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        No problem, Jasper. You get the benefit of the doubt around here, as
        far as I'm concerned. Thanks for saying this, though.


        --- In covenantedreformationclub@yahoogroups.com, Jasper
        <jasperh98@y...> wrote:
        > Jerry,
        > I am sorry if my comments seemed offensive to you - I did not
        intend them to be offensive. I thought I was adding something to the
        discussion as it stood at that point.
        > Overall, the discussion was interesting.
        > Jasper
        > gmw <raging.calvinist@v...> wrote:
        > Perhaps some confusion is removed if you...
        > 1. Don't confuse me with someone who speaks officially for all
        > Covenanters. I am not a teacher, preacher, or elder.
        > 2. Distinguish between using a song in the act of worship, and
        listening to a song in other contexts.
        > 3. Don't confuse the advocating of Exclusive Psalmody with burning
        anyone at the stake. LOL.
        > gmw.
        > --- In covenantedreformationclub@yahoogroups.com, Jasper
        > <jasperh98@y...> wrote:
        > > I recall that on various occasions the forum owner here has
        extolled the virtues of various secular rock groups such as Kansas,
        while verbally "burning at the stake" all christians who sing to God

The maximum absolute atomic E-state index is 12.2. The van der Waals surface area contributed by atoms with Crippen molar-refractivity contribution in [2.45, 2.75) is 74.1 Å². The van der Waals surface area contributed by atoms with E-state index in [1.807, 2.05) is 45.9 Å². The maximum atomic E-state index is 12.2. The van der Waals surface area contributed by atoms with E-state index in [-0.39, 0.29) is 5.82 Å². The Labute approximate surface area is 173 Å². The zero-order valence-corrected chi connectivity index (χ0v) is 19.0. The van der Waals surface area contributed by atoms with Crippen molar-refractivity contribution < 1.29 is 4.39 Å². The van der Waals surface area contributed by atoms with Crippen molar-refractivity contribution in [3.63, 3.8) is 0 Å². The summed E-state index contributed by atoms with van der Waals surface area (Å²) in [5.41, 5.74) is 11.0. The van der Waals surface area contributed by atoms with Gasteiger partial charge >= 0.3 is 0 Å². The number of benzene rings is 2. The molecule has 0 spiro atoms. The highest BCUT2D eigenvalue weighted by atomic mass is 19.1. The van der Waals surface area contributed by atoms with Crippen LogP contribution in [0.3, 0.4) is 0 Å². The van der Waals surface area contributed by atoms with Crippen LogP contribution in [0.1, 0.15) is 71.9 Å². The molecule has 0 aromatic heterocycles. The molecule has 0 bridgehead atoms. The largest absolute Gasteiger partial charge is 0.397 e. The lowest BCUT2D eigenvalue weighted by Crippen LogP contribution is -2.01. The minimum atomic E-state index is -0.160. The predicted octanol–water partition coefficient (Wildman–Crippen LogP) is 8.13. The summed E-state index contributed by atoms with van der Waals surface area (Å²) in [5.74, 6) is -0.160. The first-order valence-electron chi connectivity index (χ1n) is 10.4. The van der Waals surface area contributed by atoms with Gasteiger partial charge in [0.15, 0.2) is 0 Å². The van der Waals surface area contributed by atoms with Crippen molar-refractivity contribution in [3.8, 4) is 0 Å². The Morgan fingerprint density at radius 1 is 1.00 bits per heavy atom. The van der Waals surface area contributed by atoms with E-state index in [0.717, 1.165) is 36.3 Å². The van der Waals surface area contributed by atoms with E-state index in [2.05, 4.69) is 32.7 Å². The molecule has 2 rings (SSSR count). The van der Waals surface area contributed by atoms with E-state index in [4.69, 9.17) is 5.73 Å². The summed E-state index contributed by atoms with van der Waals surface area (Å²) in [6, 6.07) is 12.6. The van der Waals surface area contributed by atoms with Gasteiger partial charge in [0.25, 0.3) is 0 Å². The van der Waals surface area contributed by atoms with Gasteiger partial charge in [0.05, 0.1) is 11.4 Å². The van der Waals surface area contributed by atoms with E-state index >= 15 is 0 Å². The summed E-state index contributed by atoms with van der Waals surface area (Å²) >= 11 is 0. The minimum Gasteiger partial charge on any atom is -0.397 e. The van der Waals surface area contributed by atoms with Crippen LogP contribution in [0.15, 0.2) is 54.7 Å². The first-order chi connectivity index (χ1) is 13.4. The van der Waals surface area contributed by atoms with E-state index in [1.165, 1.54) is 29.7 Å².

praises that are not from a Presbyterian-approved version of the
        Psalms. Gets a bit confusing. I wonder if Blind Willie Johnson is a
        > (see this group's files section)?
        > > Jasper
        > > Maggie Conley <mmpconley@s...> wrote:
        > I agree Ben. This was going to be my response.
        > Just because they hold themselves to the designation of being
        a "Christian Contemporary Musician" doesn't mean there is some
        Eleventh Commandment that says they are required to only sing Praise
        and Worship songs.
        > Just like the cobbler in the famous story told about Martin
        Luther – they can sing whatever they want – unto the Lord. So long
        as it's contents are not defamatory to the Lord and/or good Doctrine.
        > M
        > > -----Original Message-----
        > > From: Benjamin Hart [mailto:benhartmail@y...]
        > > Sent: Monday, January 10, 2005 5:45 AM
        > > To: covenantedreformationclub@yahoogroups.com
        > > Subject: [Covenanted Reformation] Re: The trouble of
        uninspired "worship" songs
        > Whit,
        > For better or for worse, I think Sixpence is in the clear on this
        one - it was originally written by a group from the 80's named
        Crowded House. I don't think they intended for it to be a worship
        song. Other artists who are Christians have covered secular songs
        just because they like the tune, lyrics, etc. Jennifer Knapp did
        Shawn Colvin's "Diamond in the Rough", Caedmon's Call did U2's "In
        God's Country" and the Supertones did Cindy Lauper's "Time after
        Time" just for a few examples. I'd be pretty shocked to think
        Sixpence considered it a worship song. Was it played during a
        designated 'praise and worship'?
        > Is there something wrong with Christian's playing secular songs?
        > -Ben
        > >
        > > ---------------------------------
        > ---------------------------------